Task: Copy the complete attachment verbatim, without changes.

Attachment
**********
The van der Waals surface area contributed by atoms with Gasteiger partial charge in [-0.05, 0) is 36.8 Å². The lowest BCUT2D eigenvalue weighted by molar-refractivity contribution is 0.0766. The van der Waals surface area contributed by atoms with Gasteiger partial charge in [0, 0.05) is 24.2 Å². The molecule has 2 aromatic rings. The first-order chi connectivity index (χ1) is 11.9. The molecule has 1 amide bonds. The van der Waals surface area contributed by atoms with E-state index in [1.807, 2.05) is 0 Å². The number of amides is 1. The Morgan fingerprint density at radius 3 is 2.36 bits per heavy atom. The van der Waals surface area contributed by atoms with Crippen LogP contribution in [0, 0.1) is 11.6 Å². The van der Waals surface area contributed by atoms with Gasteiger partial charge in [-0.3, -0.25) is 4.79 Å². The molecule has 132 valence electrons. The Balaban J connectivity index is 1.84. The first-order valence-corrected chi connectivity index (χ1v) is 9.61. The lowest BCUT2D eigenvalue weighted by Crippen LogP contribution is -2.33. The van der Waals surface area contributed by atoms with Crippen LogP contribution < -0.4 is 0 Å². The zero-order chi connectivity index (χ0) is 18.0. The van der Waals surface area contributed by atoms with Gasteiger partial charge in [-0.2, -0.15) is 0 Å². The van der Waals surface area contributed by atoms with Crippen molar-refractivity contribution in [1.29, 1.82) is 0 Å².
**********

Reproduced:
The van der Waals surface area contributed by atoms with Gasteiger partial charge in [-0.05, 0) is 36.8 Å². The lowest BCUT2D eigenvalue weighted by molar-refractivity contribution is 0.0766. The van der Waals surface area contributed by atoms with Gasteiger partial charge in [0, 0.05) is 24.2 Å². The molecule has 2 aromatic rings. The first-order chi connectivity index (χ1) is 11.9. The molecule has 1 amide bonds. The van der Waals surface area contributed by atoms with E-state index in [1.807, 2.05) is 0 Å². The number of amides is 1. The Morgan fingerprint density at radius 3 is 2.36 bits per heavy atom. The van der Waals surface area contributed by atoms with Crippen LogP contribution in [0, 0.1) is 11.6 Å². The van der Waals surface area contributed by atoms with Gasteiger partial charge in [-0.3, -0.25) is 4.79 Å². The molecule has 132 valence electrons. The Balaban J connectivity index is 1.84. The first-order valence-corrected chi connectivity index (χ1v) is 9.61. The lowest BCUT2D eigenvalue weighted by Crippen LogP contribution is -2.33. The van der Waals surface area contributed by atoms with Crippen LogP contribution < -0.4 is 0 Å². The zero-order chi connectivity index (χ0) is 18.0. The van der Waals surface area contributed by atoms with Gasteiger partial charge in [-0.2, -0.15) is 0 Å². The van der Waals surface area contributed by atoms with Crippen molar-refractivity contribution in [1.29, 1.82) is 0 Å².